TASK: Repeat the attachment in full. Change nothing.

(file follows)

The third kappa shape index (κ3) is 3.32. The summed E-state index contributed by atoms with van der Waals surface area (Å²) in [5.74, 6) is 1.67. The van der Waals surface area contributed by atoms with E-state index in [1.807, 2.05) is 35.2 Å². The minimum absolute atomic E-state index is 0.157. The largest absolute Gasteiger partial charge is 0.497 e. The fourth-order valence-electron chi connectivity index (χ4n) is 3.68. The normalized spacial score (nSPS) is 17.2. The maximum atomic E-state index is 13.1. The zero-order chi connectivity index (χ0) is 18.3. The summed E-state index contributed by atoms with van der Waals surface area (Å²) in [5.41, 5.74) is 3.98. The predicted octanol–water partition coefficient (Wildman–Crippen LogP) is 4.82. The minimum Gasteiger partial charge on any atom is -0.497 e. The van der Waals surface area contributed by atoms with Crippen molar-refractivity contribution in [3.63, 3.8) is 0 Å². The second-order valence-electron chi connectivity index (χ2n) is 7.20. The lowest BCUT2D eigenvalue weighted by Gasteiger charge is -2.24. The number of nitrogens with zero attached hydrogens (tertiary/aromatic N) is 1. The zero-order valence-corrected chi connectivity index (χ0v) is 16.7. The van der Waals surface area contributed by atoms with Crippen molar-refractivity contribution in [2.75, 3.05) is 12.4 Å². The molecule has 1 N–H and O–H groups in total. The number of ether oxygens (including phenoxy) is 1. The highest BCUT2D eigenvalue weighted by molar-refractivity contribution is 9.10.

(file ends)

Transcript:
The third kappa shape index (κ3) is 3.32. The summed E-state index contributed by atoms with van der Waals surface area (Å²) in [5.74, 6) is 1.67. The van der Waals surface area contributed by atoms with E-state index in [1.807, 2.05) is 35.2 Å². The minimum absolute atomic E-state index is 0.157. The largest absolute Gasteiger partial charge is 0.497 e. The fourth-order valence-electron chi connectivity index (χ4n) is 3.68. The normalized spacial score (nSPS) is 17.2. The maximum atomic E-state index is 13.1. The zero-order chi connectivity index (χ0) is 18.3. The summed E-state index contributed by atoms with van der Waals surface area (Å²) in [5.41, 5.74) is 3.98. The predicted octanol–water partition coefficient (Wildman–Crippen LogP) is 4.82. The minimum Gasteiger partial charge on any atom is -0.497 e. The van der Waals surface area contributed by atoms with Crippen molar-refractivity contribution in [3.63, 3.8) is 0 Å². The second-order valence-electron chi connectivity index (χ2n) is 7.20. The lowest BCUT2D eigenvalue weighted by Gasteiger charge is -2.24. The number of nitrogens with zero attached hydrogens (tertiary/aromatic N) is 1. The zero-order valence-corrected chi connectivity index (χ0v) is 16.7. The van der Waals surface area contributed by atoms with Crippen molar-refractivity contribution in [2.75, 3.05) is 12.4 Å². The molecule has 1 N–H and O–H groups in total. The number of ether oxygens (including phenoxy) is 1. The highest BCUT2D eigenvalue weighted by molar-refractivity contribution is 9.10.